Five men have been detained in the Afghan capital, Kabul, with 10,000 kilogrammes of material which could be used in bombs, intelligence officials say.
The men intended to use the material in multiple attacks in crowded areas, according to the officials.
"If 10,000kg of explosives in a city of seven million people had been detonated in, what would have happened?" Shafiqullah Tahiri, a spokesman for the National Directorate of Security, said on Saturday.
He said three of the men detained were Pakistani citizens, while two were Afghans. All five have confessed to their involvement.
The material had been found on a lorry registered in Pakistan, under potato sacks.
One of the arrested Afghans was allegedly a Taliban commander and two of the Pakistanis had links to the Pakistani intelligence agency, the spokesman said.
The Afghan officials said the accused had confessed to loading the explosives onto the lorry in the Pakistani city of Peshawar, and that the materials were to be used in roadside bombs and suicide vests.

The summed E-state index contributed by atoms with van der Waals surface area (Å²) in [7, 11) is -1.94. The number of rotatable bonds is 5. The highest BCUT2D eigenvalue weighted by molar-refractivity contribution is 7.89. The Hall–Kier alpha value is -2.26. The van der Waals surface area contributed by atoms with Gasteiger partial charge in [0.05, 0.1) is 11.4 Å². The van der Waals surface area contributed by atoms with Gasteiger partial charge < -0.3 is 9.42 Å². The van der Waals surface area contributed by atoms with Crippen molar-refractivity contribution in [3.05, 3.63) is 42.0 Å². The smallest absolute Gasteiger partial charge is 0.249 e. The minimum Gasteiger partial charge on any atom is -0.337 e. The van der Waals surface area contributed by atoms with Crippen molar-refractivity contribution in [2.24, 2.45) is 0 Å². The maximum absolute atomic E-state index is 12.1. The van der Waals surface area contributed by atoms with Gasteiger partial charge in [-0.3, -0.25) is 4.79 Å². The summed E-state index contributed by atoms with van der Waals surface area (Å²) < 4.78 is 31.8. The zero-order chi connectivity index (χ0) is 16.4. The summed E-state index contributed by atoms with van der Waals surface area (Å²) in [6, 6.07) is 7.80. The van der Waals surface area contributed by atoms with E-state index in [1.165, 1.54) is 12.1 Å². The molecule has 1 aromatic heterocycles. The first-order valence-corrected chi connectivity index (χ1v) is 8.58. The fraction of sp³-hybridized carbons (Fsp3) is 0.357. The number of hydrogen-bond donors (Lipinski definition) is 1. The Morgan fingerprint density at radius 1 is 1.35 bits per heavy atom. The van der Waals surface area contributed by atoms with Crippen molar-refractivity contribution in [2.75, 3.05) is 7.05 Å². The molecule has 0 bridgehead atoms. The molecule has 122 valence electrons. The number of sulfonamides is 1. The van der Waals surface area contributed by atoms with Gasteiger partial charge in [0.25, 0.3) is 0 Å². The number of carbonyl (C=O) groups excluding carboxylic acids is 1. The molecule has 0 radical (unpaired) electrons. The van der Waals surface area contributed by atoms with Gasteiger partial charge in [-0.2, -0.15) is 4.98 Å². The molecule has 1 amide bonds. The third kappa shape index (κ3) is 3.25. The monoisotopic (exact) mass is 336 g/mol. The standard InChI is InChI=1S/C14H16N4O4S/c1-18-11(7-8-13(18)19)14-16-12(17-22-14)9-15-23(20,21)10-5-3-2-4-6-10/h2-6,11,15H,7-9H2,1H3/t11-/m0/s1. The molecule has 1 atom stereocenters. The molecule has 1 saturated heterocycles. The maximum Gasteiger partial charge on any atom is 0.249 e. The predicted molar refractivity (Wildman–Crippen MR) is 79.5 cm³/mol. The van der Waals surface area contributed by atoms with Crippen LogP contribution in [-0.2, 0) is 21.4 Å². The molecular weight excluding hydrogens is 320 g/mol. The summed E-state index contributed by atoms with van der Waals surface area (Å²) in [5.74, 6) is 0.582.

The officials also gave further details of an alleged assassination plot against Karim Khalili, Afghan vice-president, which was foiled on Sunday.
Three suspected attackers had been detained with detailed map of Khalili's house and nearby security checkposts, the officials said.
The announcement of the arrests comes just days after Kabul was rocked by the largest Taliban attack of the past decade, with armed men holding three important areas in the city under siege for several hours.
The sole surviving Taliban fighter from Sunday's co-ordinated attacks reportedly confessed to being member of a 200-strong suicide squad trained in Pakistan, raising fears of similar attacks in the future.
Ryan Crocker, US ambassador to Afghanistan, said there was "no question" that the Haqqani network, which the US believes is based in Pakistan's North Waziristan region, mounted the assault.
Crocker called on Pakistan to crack down on the Haqqanis and said the response to that demand would influence future ties between the strategic allies.
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|William A. Cook|